My mom came to town a few years ago and in her usual fashion she wanted to help as much as possible.  She offered to drive my kids to school. Their school at the time was about 10 blocks from my house.  It was about 6:30am when she made the suggestion.  I stopped what I was doing, stared dumbfounded at her and murmured, “No way, it is a madhouse out there!”   She just rolled her eyes and told me, “Oh please, Stephanie; I know how to drive.” But the problem wasn’t my mother’s driving ability. The problem was everyone else’s.  When one chooses to drive in Merida, they must think of it as if they are going into battle. Grab your wheel with a firm grip; buckle your seatbelt; put on your helmet and charge because there is no room for the weak of heart on the streets of Merida. In general the Yucatecans are known for their relaxed nature. However, for some reason when they get in their cars, their inner fast and furious comes out: all is fair in love, war and maneuvering the streets of this city.  Not only are you battling other people’s aggressive driving nature, you are constantly on guard because of the unmarked speedbumps that will set you flying like Thelma and Louise.  Or two way streets that turn into one way streets, and unexpectedly finding yourself in a confusing life or death situation with oncoming traffic honking and probably cursing the day you were born.  So for any outsider, this is a set of guidelines and warnings to heed when venturing out on a trip across town. Guidelines for driving in Merida DirectionsIn Merida normally when you ask for directions people don’t tell you street names and numbers they give you reference points.  You are given references to monuments, statues, roundabout with statues, stores on a major street, famous houses. For obvious reasons, this can be very confusing especially if you don’t know Spanish. And even if you do, if you are told to go to the “pocito” (the small well) and turn right you will still have no idea what they are talking about. Therefore I will give you a cheat sheet here: 1.- “El Pocito” the glorieta (roundabout): intersection of  Cámara de Comercio y Andrés García Lavín 2.- “El Cohete” (the rocket): at the intersection of Circuito Colonias and Calle 20-A, La Colonia Alemán. 3.- La casa de la 500 (the house of $500…where this house gets its name warrants a whole other article.): Calle 19 # 98 and  20 Colonia Mexico 4.- La avenida City Center:  this is Calle Garcia Lavin. City Center is a mall like plaza in the north end of town that is very close to the Periférico (the ring road). 5.- La Glorieta del Centrito: Calle 1-H por 8 y 10, 105 Colonia Nuevo México 6.- El Remate (the end): referring to the end (or some could think of it as the beginning) of Paseo de Montejo.  Calle 47 y Paseo de Montejo Long traffic lights:Prolongación de Montejo is a nightmare if you are short of patience when driving.  It’s a beautiful avenue and a direct line through the city, but the traffic lights are on timers and you might very well get stuck there waiting at each light for what seems like 5 minute each one. And if there is a lot of traffic, forget it. Take a side street. Roundabouts (glorietas) What is supposed to be an organized way for traffic to flow turns into a mass circle of chaos with people switching lanes and stopping in middle of the road.  You must take the roundabouts on the defensive and the offensive at the same time. Keep to your lane and know where you are going when you get to the other side of the circle. People will be rushing up beside you and cutting you off so make sure your seatbelt is fastened and be hyperaware in those circles of madness. Two-way streets that become one-way streetsYou are driving down the street minding your own business listening to your favorite tune on the radio and then all of a sudden there is oncoming traffic honking and trying to dodge you.  This has happened to me at least 3 times. Drivers beware.  Keep your eyes open at all times and look at the small, old falling down road signs with a straight arrow and a circle with a line through it. This seems like it would be obvious.  Believe me, it’s not. Where am I?The Centro and some of the older Colonias, neighborhoods, of the city are easy to maneuver because the streets are on a grid and the numbers are organized in a logical way. Everywhere else in the city leaves you with those deep WTF lines on your forehead.  As you leave one Colonia and head into another, the name or number of the street may change.  For example if you are on Calle 20 you may find yourself on Calle 146 a little further down the road and you say to yourself…where am I? The reason is that each Colonia has different street numbering. The best thing to do is check google maps and check out your real location. Also, learn the Colonias. You can find what Colonia you are in by looking at the street sign and the small name at the bottom is the Colonia. Colonia Chuburna: Stear Clear If you want to keep your sanity, don’t even try to venture into Chuburna unless you have the whole day to figure out where you are. It’s a labyrinth and you will find yourself turning around at least 10 times before finding your destination and then good luck getting back out!  For the Merida newbie avoid Chuburna at all costs. Unmarked Speed BumpsI will finish up with this. There are speed bumps all over town. Some are marked, some were marked and no longer have any visible paint. Most have signs that signal a speed bump coming; however, I generally see 20% of those signs ahead of time because they are old and not very visible. The best thing to do is:  don’t drive fast in the city. Just don’t. Drive at a moderate speed so when you inevitably hit a speedbump you won’t leave your transmission, shocks, bumper and lunch on the side of the road. Also a word of advice: when you do hit that speed bump, it is perfectly acceptable to shout out the worst profanity you can think of, I honestly think that helps you and your car recover. Buckle up and Good luck out there.​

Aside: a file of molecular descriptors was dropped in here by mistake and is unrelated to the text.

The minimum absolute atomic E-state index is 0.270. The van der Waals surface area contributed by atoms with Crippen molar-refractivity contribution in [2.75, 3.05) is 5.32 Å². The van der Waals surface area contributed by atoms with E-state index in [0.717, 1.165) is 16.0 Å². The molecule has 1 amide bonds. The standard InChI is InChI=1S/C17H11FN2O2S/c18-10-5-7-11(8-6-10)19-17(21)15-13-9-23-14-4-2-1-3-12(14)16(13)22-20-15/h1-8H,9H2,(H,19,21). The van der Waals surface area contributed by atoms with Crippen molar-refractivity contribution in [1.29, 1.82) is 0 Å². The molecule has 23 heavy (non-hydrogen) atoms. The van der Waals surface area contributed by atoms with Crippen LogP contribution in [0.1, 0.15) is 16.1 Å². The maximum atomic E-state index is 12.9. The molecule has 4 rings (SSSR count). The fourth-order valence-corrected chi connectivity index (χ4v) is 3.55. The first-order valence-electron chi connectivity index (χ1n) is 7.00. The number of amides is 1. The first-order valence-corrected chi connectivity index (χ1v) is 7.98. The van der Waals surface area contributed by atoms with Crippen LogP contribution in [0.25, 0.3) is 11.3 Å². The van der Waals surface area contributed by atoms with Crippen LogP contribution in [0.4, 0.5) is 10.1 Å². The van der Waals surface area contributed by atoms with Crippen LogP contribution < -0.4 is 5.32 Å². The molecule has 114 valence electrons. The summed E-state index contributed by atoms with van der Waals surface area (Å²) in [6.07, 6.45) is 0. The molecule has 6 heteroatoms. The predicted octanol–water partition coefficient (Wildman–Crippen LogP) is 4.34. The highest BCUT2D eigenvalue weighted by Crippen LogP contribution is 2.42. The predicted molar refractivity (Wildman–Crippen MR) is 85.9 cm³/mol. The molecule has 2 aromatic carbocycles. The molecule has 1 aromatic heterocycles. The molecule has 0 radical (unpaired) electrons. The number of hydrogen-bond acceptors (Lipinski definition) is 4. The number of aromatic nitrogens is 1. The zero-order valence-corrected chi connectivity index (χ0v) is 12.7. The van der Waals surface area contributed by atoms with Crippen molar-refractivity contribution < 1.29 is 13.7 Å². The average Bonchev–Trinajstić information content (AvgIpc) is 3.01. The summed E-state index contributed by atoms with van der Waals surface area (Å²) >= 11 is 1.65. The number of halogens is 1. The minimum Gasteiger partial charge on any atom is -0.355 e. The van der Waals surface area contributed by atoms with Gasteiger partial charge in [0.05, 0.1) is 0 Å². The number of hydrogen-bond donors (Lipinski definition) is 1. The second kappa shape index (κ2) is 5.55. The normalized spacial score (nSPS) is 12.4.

Is Naming a Restaurant "La Casta Divina" Really That Bad? ​

The other day there was a post on Facebook about a new restaurant that opened up in the Centro called La Casta Divina, The Divine Caste. It sparked a bit of controversy on the news and social media many people taking offense to the name. There were lots of opinions and speculations and some even likened the la Casta Divina to the Ku Klux Klan. Although that comparison seemed a bit extreme to me, it does drive home the idea that the Casta Divina was part of an intricate societal structure whose history includes opulence, progress, and wicked oppression. It also left many foreigners pondering: “What is the deal with the Casta Divina? I explored this topic once before in an article I wrote about Ya'ax Boutique Hotel. The building where Ya’ax is now located once belonged to one of the most conspicuous figures in the Casta Divina, Olegario Molina Solis. Basically, all of the grandiose colonial buildings in the Centro of Merida and the luxurious haciendas were owned by persons belonging to the Casta Divina. They were the elite, the ruling class and the famous henequen hacienda owners. When the Mexican Revolution of 1910-1920 came to Yucatan, revolutionary general−who later became Governor of Yucatan−Salvador Alvarado, gave the name la Casta Divina, to these ruling class elites. Before the revolution, this group dominated the government, the banks, the trains, the education, the Church and even the social parties of the high society. Nothing happened in this state without the consent of the Casta Divina.